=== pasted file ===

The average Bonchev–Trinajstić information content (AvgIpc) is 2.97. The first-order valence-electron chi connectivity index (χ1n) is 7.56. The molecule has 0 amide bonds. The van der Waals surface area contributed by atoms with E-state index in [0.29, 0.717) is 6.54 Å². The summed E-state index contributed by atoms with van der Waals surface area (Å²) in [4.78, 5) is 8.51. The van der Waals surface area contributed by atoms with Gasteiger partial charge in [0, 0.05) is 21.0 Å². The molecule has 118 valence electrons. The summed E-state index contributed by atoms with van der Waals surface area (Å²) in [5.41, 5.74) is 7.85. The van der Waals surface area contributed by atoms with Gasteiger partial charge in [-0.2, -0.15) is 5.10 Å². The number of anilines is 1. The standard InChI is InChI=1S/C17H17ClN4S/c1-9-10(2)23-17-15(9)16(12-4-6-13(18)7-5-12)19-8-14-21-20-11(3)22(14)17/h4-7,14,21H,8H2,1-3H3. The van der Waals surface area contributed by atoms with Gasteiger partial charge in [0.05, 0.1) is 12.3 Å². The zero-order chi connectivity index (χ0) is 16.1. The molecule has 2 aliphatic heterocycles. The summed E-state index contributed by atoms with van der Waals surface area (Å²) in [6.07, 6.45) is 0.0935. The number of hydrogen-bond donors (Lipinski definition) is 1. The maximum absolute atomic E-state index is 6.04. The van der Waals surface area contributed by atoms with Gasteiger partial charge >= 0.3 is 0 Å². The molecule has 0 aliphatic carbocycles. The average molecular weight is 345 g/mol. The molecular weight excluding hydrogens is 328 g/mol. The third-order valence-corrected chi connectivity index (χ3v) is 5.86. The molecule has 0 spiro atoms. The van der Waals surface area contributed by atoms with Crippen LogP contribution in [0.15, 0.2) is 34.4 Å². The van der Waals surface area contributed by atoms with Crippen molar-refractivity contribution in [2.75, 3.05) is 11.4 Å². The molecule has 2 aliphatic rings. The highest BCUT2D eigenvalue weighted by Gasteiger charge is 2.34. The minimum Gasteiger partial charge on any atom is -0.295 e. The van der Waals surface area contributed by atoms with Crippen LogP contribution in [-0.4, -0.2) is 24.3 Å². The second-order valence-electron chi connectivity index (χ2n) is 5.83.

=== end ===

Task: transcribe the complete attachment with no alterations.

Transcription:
The average Bonchev–Trinajstić information content (AvgIpc) is 2.97. The first-order valence-electron chi connectivity index (χ1n) is 7.56. The molecule has 0 amide bonds. The van der Waals surface area contributed by atoms with E-state index in [0.29, 0.717) is 6.54 Å². The summed E-state index contributed by atoms with van der Waals surface area (Å²) in [4.78, 5) is 8.51. The van der Waals surface area contributed by atoms with Gasteiger partial charge in [0, 0.05) is 21.0 Å². The molecule has 118 valence electrons. The summed E-state index contributed by atoms with van der Waals surface area (Å²) in [5.41, 5.74) is 7.85. The van der Waals surface area contributed by atoms with Gasteiger partial charge in [-0.2, -0.15) is 5.10 Å². The number of anilines is 1. The standard InChI is InChI=1S/C17H17ClN4S/c1-9-10(2)23-17-15(9)16(12-4-6-13(18)7-5-12)19-8-14-21-20-11(3)22(14)17/h4-7,14,21H,8H2,1-3H3. The van der Waals surface area contributed by atoms with Gasteiger partial charge in [0.05, 0.1) is 12.3 Å². The zero-order chi connectivity index (χ0) is 16.1. The molecule has 2 aliphatic heterocycles. The summed E-state index contributed by atoms with van der Waals surface area (Å²) in [6.07, 6.45) is 0.0935. The number of hydrogen-bond donors (Lipinski definition) is 1. The maximum absolute atomic E-state index is 6.04. The van der Waals surface area contributed by atoms with Gasteiger partial charge >= 0.3 is 0 Å². The molecule has 0 aliphatic carbocycles. The average molecular weight is 345 g/mol. The molecular weight excluding hydrogens is 328 g/mol. The third-order valence-corrected chi connectivity index (χ3v) is 5.86. The molecule has 0 spiro atoms. The van der Waals surface area contributed by atoms with Crippen LogP contribution in [0.15, 0.2) is 34.4 Å². The van der Waals surface area contributed by atoms with Crippen molar-refractivity contribution in [2.75, 3.05) is 11.4 Å². The molecule has 2 aliphatic rings. The highest BCUT2D eigenvalue weighted by Gasteiger charge is 2.34. The minimum Gasteiger partial charge on any atom is -0.295 e. The van der Waals surface area contributed by atoms with Crippen LogP contribution in [-0.4, -0.2) is 24.3 Å². The second-order valence-electron chi connectivity index (χ2n) is 5.83.